RACE FACE INDY KNEE PAD REVIEW
Review by Dario DiGiulio
I see knee pads as a necessary evil – it sure is nice to have them when you need them, but they can be a nuisance up until you put them to use. It may seem dumb, but in the soft wet woods of the Pacific Northwest it can be easy to go padless even on some pretty gnarly trails, though it still stings when you smack your knee on a wet root. That said, pads are getting good enough that it’s hard to eschew wearing them, even on the quickest of rides. Race Face has a long history making some of the most popular pads out there, so is their newest Indy Knee good enough to convince even a skeptic to ride with protection?
Not a far cry from the prior model that we enjoyed, the newest Indy Knee is a subtle update which seeks to improve on a few key features, but leaves the time-tested shape alone. The main change is a slightly shorter extension of the sleeve below the protective pad, which some adjustments to the fit to give the most comfortable and secure pad. Worth noting is the fit – I’m 6’3” and around 175lbs, with a fairly slim build – and the medium fit seems to be perfect for me. As with all gear, it’s worth trying a pair on if you can, but the measured charts seem to do a good job of giving you a sense of fit.
Other key details are as follows:
• 2 colorways: black or tan
• Pull-on sleeve with upper calf strap
• Silicone grippers
• D3O LP1 pad
• Lycra body fabric, mesh backing
• MSRP $90
I think these are the pads to convert me, and the proof is in the pedaling. Anything can feel comfortable when you’re shuttling or riding lift-accessed trails, but when it’s a sweat-powered excursion the good and the bad quickly shake out. The Indy Knee pads have handily proven to be some of the best pads I’ve used in a long time, and quickly found their way to being the only ones I’d grab, even on long days out. I’ve pedaled a couple 10,000’ days in these, and while I’m more than happy to take them off afterwards, it’s no hardship while wearing them.
Luckily this is the case, because you can’t drop them to the ankles quite as nicely as other pads, due to the elastic strap that hangs off if you do so. You can still wear them down on the climbs, but that velcro is liable to get caught up in your chain while pedaling, so it’s best to just keep them up. Otherwise I have no complaints, they just simply work.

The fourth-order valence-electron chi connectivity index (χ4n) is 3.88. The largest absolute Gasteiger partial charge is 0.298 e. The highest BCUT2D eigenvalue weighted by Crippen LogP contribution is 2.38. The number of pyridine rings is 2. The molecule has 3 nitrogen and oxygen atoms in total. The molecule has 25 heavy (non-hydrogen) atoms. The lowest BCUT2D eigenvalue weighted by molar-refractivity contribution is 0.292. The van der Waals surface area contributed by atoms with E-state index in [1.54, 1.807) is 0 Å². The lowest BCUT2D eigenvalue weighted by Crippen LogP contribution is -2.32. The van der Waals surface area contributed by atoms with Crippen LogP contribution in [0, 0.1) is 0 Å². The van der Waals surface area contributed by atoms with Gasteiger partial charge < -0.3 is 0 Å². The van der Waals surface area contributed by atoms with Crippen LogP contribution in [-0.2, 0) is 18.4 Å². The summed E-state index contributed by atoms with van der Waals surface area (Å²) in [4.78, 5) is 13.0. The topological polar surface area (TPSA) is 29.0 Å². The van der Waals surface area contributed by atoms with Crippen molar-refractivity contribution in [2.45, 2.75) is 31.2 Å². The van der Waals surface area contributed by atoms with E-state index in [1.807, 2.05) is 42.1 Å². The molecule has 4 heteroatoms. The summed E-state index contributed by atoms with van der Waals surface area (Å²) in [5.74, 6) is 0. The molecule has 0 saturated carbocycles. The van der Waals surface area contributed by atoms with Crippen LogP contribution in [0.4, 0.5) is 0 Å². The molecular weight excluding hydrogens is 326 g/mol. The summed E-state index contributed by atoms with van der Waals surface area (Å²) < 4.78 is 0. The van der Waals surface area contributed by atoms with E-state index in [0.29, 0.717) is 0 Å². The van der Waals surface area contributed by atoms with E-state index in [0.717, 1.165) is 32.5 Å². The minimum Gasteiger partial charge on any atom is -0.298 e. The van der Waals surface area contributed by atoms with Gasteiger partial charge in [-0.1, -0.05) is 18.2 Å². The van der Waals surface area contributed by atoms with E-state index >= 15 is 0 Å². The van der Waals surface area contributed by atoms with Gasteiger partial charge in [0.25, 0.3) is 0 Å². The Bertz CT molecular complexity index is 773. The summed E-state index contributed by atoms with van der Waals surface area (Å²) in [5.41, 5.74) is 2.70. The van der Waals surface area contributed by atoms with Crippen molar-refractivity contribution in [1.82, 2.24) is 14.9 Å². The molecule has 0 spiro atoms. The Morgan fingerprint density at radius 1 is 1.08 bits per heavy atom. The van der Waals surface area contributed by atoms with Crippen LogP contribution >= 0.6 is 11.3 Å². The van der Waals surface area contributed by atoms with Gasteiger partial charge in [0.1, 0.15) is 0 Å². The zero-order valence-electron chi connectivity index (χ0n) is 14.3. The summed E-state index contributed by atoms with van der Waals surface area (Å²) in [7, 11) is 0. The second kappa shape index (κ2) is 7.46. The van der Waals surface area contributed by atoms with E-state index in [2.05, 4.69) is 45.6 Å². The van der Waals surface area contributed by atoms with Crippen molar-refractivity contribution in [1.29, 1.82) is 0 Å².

Having tested their impact resistance a few times more than I’d like to, I can confirm that the D30 armor does in fact work as advertised, giving an impressive level of protection for its minimal heft and easy movement. Recently I landed on a sharp rock at the top of a 5200’ descent in the backcountry, and though it didn’t feel great, I was able to hop back on the bike and enjoy the day out – which probably wouldn’t have been the case with a lighter-duty pad.
So far the elastic and silicone grippers are holding up well, though inevitably they all start to bag out after enough use. Unsurprisingly, they don’t smell great at this point, but that’s another unfortunate reality with knee pads in general. Thankfully they’re totally washable, so I can keep them relatively fresh, and tighten up the fit every once in a while to keep them firmly put.
The Wolf’s Last Word
As someone who typically tries to avoid wearing kneepads, the Race Face Indy Knee has shown me the error in my ways. These pads are comfortable enough to wear all day, and they do their job well, protecting the knees and staying in place even after a healthy dose of pedaling. It’s safe to say they’re my go-to pad right now, and the only one I want to wear every ride. The rest of the team is in agreement, the Race Face Indy pads continue to be a top-tier pedal-friendly offering.